Reviewed by Steven H Silver
Science fiction writers have long taken ideas which initially sought to explore in short stories and expanded them into either series or novels. In Novel Ideas: Science Fiction, editor Brian M. Thomsen collects seven stories which have been expanded into longer works. These range from works which form a part of a longer work, such as Orson Scott Card's "Ender's Game" to works with a setting that inspired other works, like Connie Willis's "Fire Watch."
One of the nice things about a collection like this is that often once a story has been expanded, the original story, which may hold ideas which were not included in the latter work, seems to disappear. Brin's "The Postman," for instance, which was nominated for a Hugo Award in 1983, does not appear to have been reprinted until now. Anne McCaffrey's "Lady in the Tower" has only made one other appearance since it was originally published.
As noted, Brin's novella was nominated for a major award (the novel based on it was nominated for the Hugo, Nebula, and won the Campbell). The other stories also have an honored past, with Varley and Card's stories received major nominations, while Willis, Bear and Kress all won major awards for their represented stories. Of the seven stories in Novel Ideas: Science Fiction, only Anne McCaffrey's, originally published in 1959, was not nominated for any awards.
The evidence would tend to point to the nomination for awards as a catalyst for authors to expand their stories. While this may be a good idea, evidenced by the strength of the novels written by Card or Brin, other times the original story packs more punch than its expanded version. Although many love Connie Willis's Doomsday Book, "Fire Watch," which introduced the world remains a much stronger piece of writing. It didn't necessitate the addition of screwball comedy which infused much of the later novel.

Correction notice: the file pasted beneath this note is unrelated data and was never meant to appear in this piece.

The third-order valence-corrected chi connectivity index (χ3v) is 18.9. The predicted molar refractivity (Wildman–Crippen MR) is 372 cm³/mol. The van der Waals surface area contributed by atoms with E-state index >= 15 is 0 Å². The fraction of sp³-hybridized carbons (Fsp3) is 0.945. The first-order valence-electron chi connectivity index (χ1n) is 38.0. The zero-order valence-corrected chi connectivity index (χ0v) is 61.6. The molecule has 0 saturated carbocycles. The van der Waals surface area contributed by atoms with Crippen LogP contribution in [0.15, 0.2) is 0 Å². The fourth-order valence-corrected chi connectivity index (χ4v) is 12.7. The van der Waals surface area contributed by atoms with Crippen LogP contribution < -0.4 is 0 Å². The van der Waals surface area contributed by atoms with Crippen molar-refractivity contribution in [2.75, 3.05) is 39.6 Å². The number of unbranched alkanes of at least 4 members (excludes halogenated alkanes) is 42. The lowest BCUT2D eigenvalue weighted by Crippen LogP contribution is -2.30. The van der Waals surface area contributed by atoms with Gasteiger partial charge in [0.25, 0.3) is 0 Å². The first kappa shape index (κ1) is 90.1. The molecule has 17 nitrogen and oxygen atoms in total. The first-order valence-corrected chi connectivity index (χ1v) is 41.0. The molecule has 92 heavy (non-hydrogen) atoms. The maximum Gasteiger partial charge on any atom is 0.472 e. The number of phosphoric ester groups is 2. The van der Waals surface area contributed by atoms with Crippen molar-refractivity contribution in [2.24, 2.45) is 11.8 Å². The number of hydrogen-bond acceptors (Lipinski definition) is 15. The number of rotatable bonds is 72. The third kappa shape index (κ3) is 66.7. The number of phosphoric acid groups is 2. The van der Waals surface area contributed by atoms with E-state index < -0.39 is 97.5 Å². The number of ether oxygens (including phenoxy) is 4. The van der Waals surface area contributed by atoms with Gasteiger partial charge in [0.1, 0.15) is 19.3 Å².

Thomsen had each of his authors include a short, sometimes too short, introduction to their stories which discuss the origins of the short stories and the process of expanding them to novel length. These introductions add insight into the stories themselves, particularly when, as Nancy Kress explains, the stories wound up going through several different iterations before reaching their original publication form.
Given science fiction's long history of expanding stories into novels and beyond, Novel Ideas: Science Fiction is an interesting book for its idea, as well as for the actual stories which are included in it. Thomsen's selection of stories is demonstrative of the breadth of science fiction and provides a good look at the different paths ideas can take to reach novel length as these stories present, in some cases, very different tales than the novels, and in others, simply portions of the longer works.
|Orson Scott Card||Ender's Game|
|Connie Willis||Fire Watch (Doomsday Book, etc.)|
|John Varley||Air Raid (Millennium)|
|Anne McCaffrey||Lady in the Tower (Rowan, etc.)|
|David Brin||The Postman|
|Greg Bear||Blood Music|
|Nancy Kress||Beggars in Spain|
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